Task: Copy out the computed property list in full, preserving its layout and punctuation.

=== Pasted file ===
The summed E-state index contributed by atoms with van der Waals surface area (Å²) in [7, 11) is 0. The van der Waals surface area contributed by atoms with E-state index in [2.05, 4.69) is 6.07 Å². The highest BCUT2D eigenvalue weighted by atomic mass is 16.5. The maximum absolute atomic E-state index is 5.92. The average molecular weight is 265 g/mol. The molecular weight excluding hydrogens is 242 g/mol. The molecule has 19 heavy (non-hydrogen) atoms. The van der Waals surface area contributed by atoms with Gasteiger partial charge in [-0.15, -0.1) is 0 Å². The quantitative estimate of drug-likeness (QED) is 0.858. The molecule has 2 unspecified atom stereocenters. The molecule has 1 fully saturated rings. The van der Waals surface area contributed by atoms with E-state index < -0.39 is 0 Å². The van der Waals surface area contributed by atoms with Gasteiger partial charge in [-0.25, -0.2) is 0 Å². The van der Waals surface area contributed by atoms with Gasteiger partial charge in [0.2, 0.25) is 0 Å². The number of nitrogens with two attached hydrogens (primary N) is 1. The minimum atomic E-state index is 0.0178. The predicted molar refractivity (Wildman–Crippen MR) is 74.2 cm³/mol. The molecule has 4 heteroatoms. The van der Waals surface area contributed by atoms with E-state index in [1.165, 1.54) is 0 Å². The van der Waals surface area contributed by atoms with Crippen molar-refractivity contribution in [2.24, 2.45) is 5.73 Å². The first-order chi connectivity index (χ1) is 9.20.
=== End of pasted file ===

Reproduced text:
The summed E-state index contributed by atoms with van der Waals surface area (Å²) in [7, 11) is 0. The van der Waals surface area contributed by atoms with E-state index in [2.05, 4.69) is 6.07 Å². The highest BCUT2D eigenvalue weighted by atomic mass is 16.5. The maximum absolute atomic E-state index is 5.92. The average molecular weight is 265 g/mol. The molecular weight excluding hydrogens is 242 g/mol. The molecule has 19 heavy (non-hydrogen) atoms. The van der Waals surface area contributed by atoms with Gasteiger partial charge in [-0.15, -0.1) is 0 Å². The quantitative estimate of drug-likeness (QED) is 0.858. The molecule has 2 unspecified atom stereocenters. The molecule has 1 fully saturated rings. The van der Waals surface area contributed by atoms with E-state index < -0.39 is 0 Å². The van der Waals surface area contributed by atoms with Gasteiger partial charge in [-0.25, -0.2) is 0 Å². The van der Waals surface area contributed by atoms with Gasteiger partial charge in [0.2, 0.25) is 0 Å². The number of nitrogens with two attached hydrogens (primary N) is 1. The minimum atomic E-state index is 0.0178. The predicted molar refractivity (Wildman–Crippen MR) is 74.2 cm³/mol. The molecule has 4 heteroatoms. The van der Waals surface area contributed by atoms with E-state index in [1.165, 1.54) is 0 Å². The van der Waals surface area contributed by atoms with Crippen molar-refractivity contribution in [2.24, 2.45) is 5.73 Å². The first-order chi connectivity index (χ1) is 9.20.